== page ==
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Henry M. Rosenberg (1858–1947)

Henry M. Rosenberg

Henry M. Rosenberg, Halifax Harbour, 1909
Oil on canvas, 50.8 x 61.2 cm
Art Gallery of Nova Scotia, Halifax

An American artist who studied under his compatriot, the painter Frank Duveneck (1848–1919), Henry M. Rosenberg moved to Halifax in 1896, where he worked for thirty-seven years as a painter, printmaker, and educator. He had trained with Duveneck in Munich in 1878, subsequently accompanying the older painter to Florence and Venice. While in Venice, he came under the influence of another American expatriate, James McNeill Whistler (1834–1903). Whistler’s Tonalism was to be a lifelong influence, apparent in Rosenberg’s works such as Halifax Harbour, 1909,  but it was Whistler’s practice as an etcher that was to have the most profound effect on Rosenberg, who took up the technique and continued to make prints for the remainder of his career.


Henry M. Rosenberg, Una, 1905, oil on panel, 43.3 x 26.4 cm, Art Gallery of Ontario, Toronto.
Henry M. Rosenberg, Reading, 1931, etching on laid paper, support: 27.1 x 22 cm, Art Gallery of Nova Scotia, Halifax.

Exactly how Rosenberg became interested in Halifax is not known, but while living in New York he became friends with the Halifax-born Ernest Lawson (1873–1939) and with Edith Moses, a New York socialite with close friends in Halifax. Additionally, Rosenberg was a member of the Salmagundi Club, as was prominent Halifax businessman (and board member of the Victoria School of Art and Design) James Roy. Whatever the impetus, by 1896 he had decided to move to the city, arriving there on July 1 that year.  He offered private lessons from his studio in Halifax; among his students were Edith Smith (1867–1954) and Una Gray (1873–1955).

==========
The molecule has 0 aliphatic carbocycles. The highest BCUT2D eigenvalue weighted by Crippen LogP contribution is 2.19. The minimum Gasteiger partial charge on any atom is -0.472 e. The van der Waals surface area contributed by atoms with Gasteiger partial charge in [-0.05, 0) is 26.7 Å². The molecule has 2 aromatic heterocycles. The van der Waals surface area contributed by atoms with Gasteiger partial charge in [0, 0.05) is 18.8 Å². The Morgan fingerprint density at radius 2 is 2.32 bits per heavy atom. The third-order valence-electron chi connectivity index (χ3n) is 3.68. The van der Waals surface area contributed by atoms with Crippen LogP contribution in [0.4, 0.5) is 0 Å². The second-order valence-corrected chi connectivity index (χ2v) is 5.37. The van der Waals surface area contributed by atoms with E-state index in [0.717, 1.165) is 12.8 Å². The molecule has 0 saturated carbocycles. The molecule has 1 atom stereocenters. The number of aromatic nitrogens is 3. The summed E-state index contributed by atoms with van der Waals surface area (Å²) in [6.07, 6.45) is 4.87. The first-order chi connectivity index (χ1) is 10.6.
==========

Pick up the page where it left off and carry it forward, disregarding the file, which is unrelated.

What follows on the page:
In 1898 the position of principal of VSAD became vacant and Rosenberg was appointed. He served in the position for twelve years. In 1909 Rosenberg married the Dartmouth heiress Emily Scarfe, and, newly wealthy, he resigned the principalship in 1910, though he would continue to teach printmaking for another twenty years.


Rosenberg exhibited widely in his lifetime, in salons and exhibitions in Canada, the United States, and Europe. While he was conservative in his teaching methods, following the academic methods he inherited from his predecessors at VSAD, he was the opposite in his artmaking. Absorbing realism, Tonalism, Impressionism, Symbolism, and even the Post-Impressionism of the Group of Seven, Rosenberg never stopped experimenting, if within boundaries (“modernism within moderation,” as one later critic wrote).  In 1934, on the death of his wife, Rosenberg retired to Citronelle, Alabama, where he died in 1947.


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